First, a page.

The 650 seat Brown Grand Theatre is a treasure that Concordia, Kansas values. Built in 1907, its first few years saw many fine traveling productions and such notable performers as Martha Graham (dancer), Mme. Ernestine Schumann-Heink (soprano), John Phillips Sousa (band leader/composer), DeWolfe Hopper & Charles Coburn (actors), and Louise Brooks (dancer & actress).
In 1925 the Brown Theatre was converted to a movie theater, and in a few more years changes were made to accommodate talking pictures. The theater was remodeled several times, and by the 1960s it was quickly declining. A 1967 tornado damaged to the roof over the stage and water permanently stained and streaked the already faded and brittle painting of the original curtain. The last movie shown was a premier screening of The Devil And Leroy Basset (written and directed by Concordia filmmaker, Robert Pearson) on September 10, 1974.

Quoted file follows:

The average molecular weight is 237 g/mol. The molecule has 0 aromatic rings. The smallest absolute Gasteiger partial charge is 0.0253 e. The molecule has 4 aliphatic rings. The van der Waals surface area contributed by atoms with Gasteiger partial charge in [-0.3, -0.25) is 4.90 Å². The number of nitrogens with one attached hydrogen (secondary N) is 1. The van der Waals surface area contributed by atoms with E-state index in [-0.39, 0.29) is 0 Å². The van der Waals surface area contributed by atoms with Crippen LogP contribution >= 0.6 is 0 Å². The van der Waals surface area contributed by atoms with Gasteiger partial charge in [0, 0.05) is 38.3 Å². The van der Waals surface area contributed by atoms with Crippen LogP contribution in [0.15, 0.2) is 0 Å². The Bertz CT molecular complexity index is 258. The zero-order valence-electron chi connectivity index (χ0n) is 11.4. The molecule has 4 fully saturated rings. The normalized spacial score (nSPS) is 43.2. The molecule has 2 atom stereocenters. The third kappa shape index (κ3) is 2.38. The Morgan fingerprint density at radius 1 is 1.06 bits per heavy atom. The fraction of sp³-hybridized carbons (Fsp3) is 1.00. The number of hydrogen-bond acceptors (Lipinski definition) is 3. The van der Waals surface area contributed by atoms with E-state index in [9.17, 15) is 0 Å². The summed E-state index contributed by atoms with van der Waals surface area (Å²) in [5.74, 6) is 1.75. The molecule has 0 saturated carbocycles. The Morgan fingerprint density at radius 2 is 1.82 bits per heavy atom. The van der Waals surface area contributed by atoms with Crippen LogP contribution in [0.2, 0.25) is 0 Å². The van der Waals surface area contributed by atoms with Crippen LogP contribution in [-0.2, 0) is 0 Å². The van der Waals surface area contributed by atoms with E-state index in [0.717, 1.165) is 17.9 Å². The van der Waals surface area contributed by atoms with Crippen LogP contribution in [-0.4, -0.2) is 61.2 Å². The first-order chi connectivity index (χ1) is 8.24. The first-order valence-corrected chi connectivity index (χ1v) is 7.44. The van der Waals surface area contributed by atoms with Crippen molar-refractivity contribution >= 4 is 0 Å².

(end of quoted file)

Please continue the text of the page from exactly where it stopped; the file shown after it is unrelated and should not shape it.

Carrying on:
But in 1973 the theatre had been designated a national historic landmark and as the American Revolution Bicentennial approached, the community started looking for a way to preserve the theatre and bring back its faded glory. Shortly thereafter, the community purchased the building and Brown Grand Opera House Inc. was formed to raise funds, restore, and operate the Brown Grand Theatre. The gala reopening in 1980 was celebrated with the re-staging of the theatre's original 1907 opening night play, The Vanderbilt Clip.
Today the theatre is in used for community events such as concerts, plays and the recent performance of The Mark of Zorro Silent Film with the Mont Alto Orchestra. The Brown Grand Theatre can also be rented for special occasions such as programs or weddings, and Tuesday through Friday, visitors may take a one hour tour.
Many people have reported that the Brown Grand Theatre is haunted. Some think it is the ghost of Earl Brown, who built the theater. One theater employee has seen Brown's figure several times. The original water fountain shown on this page sometimes runs continuously for no apparent reason and nails are found sticking out of the walls.
copyright 2006-2015 by Keith Stokes